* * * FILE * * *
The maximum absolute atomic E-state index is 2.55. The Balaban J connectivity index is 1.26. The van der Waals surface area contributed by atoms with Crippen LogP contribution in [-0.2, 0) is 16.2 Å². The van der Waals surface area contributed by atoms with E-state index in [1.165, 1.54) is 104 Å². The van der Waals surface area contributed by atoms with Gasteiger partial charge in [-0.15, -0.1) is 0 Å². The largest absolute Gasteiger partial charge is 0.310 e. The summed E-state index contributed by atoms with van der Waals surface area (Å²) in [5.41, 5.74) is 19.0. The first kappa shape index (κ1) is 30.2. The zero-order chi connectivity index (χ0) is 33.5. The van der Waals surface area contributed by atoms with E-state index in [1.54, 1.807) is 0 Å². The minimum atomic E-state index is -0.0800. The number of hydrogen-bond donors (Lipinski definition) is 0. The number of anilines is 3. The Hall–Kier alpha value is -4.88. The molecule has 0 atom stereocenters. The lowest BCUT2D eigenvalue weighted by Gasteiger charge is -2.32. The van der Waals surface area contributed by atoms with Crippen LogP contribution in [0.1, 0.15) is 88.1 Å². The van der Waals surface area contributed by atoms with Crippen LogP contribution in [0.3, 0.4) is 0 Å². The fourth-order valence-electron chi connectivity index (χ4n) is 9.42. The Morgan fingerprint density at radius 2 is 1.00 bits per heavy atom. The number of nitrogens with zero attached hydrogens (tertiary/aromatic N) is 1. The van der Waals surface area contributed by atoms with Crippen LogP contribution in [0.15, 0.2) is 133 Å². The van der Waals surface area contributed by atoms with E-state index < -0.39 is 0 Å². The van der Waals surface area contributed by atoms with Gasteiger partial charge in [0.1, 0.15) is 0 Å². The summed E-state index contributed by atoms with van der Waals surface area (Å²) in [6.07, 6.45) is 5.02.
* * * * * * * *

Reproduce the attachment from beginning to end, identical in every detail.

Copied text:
The maximum absolute atomic E-state index is 2.55. The Balaban J connectivity index is 1.26. The van der Waals surface area contributed by atoms with Crippen LogP contribution in [-0.2, 0) is 16.2 Å². The van der Waals surface area contributed by atoms with E-state index in [1.165, 1.54) is 104 Å². The van der Waals surface area contributed by atoms with Gasteiger partial charge in [-0.15, -0.1) is 0 Å². The largest absolute Gasteiger partial charge is 0.310 e. The summed E-state index contributed by atoms with van der Waals surface area (Å²) in [5.41, 5.74) is 19.0. The first kappa shape index (κ1) is 30.2. The zero-order chi connectivity index (χ0) is 33.5. The van der Waals surface area contributed by atoms with E-state index in [1.54, 1.807) is 0 Å². The minimum atomic E-state index is -0.0800. The number of hydrogen-bond donors (Lipinski definition) is 0. The number of anilines is 3. The Hall–Kier alpha value is -4.88. The molecule has 0 atom stereocenters. The lowest BCUT2D eigenvalue weighted by Gasteiger charge is -2.32. The van der Waals surface area contributed by atoms with Crippen LogP contribution in [0.1, 0.15) is 88.1 Å². The van der Waals surface area contributed by atoms with Crippen LogP contribution in [0.3, 0.4) is 0 Å². The fourth-order valence-electron chi connectivity index (χ4n) is 9.42. The Morgan fingerprint density at radius 2 is 1.00 bits per heavy atom. The number of nitrogens with zero attached hydrogens (tertiary/aromatic N) is 1. The van der Waals surface area contributed by atoms with Crippen LogP contribution in [0.15, 0.2) is 133 Å². The van der Waals surface area contributed by atoms with E-state index < -0.39 is 0 Å². The van der Waals surface area contributed by atoms with Gasteiger partial charge in [0.1, 0.15) is 0 Å². The summed E-state index contributed by atoms with van der Waals surface area (Å²) in [6.07, 6.45) is 5.02.